The hog is a domestic animal descended from the wild boar of Europe and Asia. The flesh of the hog is used universally as food, its hide is made into a good quality of leather, and the bristles are used to make brushes. The flesh, because of the quantities of salt it can absorb, is more extensively cured than is the flesh of any other animal. The Jewish and Muslim religions forbid the use of pork, stigmatizing the hog as an unclean animal. Yet the hog's fondness for mud baths is easily accounted for; the animal is a pachyderm, that is, it has a more than ordinarily thick skin, as have the hippopotamus and rhinoceros, and wet, cool mud plastered onto its hide furnishes about the only source of coolness of a constancy to insure penetration of the skin. Yet the filthy hog wallow is not essential to the animal's health; it thrives in clean sanitary surroundings as well as any other domestic animal, as hog raisers now know.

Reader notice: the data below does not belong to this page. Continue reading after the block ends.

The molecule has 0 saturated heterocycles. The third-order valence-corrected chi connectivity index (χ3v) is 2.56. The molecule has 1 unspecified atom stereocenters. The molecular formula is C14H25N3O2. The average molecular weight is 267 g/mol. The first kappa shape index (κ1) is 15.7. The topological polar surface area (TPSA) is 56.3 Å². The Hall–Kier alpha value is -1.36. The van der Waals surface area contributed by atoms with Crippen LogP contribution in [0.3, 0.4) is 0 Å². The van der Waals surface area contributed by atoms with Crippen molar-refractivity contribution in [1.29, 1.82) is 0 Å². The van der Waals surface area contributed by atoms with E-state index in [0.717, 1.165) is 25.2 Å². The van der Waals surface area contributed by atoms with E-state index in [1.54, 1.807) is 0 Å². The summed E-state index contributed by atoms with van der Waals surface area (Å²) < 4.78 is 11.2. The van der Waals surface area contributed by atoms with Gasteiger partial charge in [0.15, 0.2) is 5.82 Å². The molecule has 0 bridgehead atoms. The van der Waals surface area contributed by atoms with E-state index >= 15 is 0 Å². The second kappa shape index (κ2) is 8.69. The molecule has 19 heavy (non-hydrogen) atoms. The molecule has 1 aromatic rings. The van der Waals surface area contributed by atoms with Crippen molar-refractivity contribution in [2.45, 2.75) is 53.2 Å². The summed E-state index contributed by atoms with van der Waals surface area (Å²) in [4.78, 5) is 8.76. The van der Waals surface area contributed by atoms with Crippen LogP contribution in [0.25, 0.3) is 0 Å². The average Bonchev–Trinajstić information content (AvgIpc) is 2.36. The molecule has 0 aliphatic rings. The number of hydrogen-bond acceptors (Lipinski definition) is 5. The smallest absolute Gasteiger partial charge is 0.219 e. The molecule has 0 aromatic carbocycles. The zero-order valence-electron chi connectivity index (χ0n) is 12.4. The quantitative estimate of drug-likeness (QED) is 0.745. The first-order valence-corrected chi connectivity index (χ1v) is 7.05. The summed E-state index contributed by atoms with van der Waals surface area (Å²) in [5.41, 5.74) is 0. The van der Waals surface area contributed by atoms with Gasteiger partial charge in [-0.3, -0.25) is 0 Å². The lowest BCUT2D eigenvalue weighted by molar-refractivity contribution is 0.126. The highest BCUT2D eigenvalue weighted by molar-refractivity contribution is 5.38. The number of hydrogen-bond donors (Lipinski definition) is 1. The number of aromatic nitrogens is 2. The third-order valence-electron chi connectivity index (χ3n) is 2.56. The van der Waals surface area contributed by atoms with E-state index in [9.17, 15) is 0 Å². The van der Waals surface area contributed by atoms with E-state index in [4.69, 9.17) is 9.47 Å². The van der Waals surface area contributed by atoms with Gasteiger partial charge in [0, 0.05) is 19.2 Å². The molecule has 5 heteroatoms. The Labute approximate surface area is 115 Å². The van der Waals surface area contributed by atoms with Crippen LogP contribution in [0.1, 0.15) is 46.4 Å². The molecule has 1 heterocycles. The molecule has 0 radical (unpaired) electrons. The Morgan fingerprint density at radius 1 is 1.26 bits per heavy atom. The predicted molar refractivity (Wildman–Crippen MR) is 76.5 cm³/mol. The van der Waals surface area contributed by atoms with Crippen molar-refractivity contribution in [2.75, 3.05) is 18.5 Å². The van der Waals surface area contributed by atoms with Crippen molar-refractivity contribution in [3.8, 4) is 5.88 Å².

Hogs are more extensively bred in Europe and North America (especially the United States) than on the, other continents. Some excellent breeds have been developed, so that one type produces an excess of lard while another will produce more bacon. The breeds that are best known are Yorkshire, Poland-China, Chester, Tamworth, Berkshire, Hampshire, Essex and Duroc. The great Mississippi Valley of the United States is the most important hog-raising area in the world; and lowa is the principal hog-raising state in the United States.